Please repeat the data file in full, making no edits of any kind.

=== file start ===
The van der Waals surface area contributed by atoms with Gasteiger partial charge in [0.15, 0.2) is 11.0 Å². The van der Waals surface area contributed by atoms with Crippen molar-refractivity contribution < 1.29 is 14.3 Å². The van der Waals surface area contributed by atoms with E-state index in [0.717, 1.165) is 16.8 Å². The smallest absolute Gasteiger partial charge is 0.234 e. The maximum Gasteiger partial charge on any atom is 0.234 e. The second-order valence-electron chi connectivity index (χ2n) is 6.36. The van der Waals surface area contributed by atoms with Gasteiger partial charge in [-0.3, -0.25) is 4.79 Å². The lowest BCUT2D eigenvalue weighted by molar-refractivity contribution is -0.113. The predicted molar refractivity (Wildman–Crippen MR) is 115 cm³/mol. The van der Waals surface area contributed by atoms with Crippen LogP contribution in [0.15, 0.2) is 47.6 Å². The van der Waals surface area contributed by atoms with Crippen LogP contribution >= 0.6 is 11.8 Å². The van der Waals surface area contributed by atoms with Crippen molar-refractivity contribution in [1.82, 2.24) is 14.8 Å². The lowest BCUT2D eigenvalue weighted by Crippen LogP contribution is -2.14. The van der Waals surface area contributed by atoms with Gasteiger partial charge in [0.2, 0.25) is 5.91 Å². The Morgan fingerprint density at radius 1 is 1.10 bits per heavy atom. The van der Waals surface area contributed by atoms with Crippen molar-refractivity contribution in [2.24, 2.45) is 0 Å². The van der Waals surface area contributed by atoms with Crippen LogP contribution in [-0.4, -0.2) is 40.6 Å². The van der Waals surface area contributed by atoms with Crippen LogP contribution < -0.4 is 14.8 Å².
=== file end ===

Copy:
The van der Waals surface area contributed by atoms with Gasteiger partial charge in [0.15, 0.2) is 11.0 Å². The van der Waals surface area contributed by atoms with Crippen molar-refractivity contribution < 1.29 is 14.3 Å². The van der Waals surface area contributed by atoms with E-state index in [0.717, 1.165) is 16.8 Å². The smallest absolute Gasteiger partial charge is 0.234 e. The maximum Gasteiger partial charge on any atom is 0.234 e. The second-order valence-electron chi connectivity index (χ2n) is 6.36. The van der Waals surface area contributed by atoms with Gasteiger partial charge in [-0.3, -0.25) is 4.79 Å². The lowest BCUT2D eigenvalue weighted by molar-refractivity contribution is -0.113. The predicted molar refractivity (Wildman–Crippen MR) is 115 cm³/mol. The van der Waals surface area contributed by atoms with Crippen LogP contribution in [0.15, 0.2) is 47.6 Å². The van der Waals surface area contributed by atoms with Crippen LogP contribution >= 0.6 is 11.8 Å². The van der Waals surface area contributed by atoms with Crippen molar-refractivity contribution in [1.82, 2.24) is 14.8 Å². The lowest BCUT2D eigenvalue weighted by Crippen LogP contribution is -2.14. The van der Waals surface area contributed by atoms with Gasteiger partial charge in [0.2, 0.25) is 5.91 Å². The Morgan fingerprint density at radius 1 is 1.10 bits per heavy atom. The van der Waals surface area contributed by atoms with Crippen molar-refractivity contribution in [2.24, 2.45) is 0 Å². The van der Waals surface area contributed by atoms with Crippen LogP contribution in [-0.4, -0.2) is 40.6 Å². The van der Waals surface area contributed by atoms with Crippen LogP contribution < -0.4 is 14.8 Å².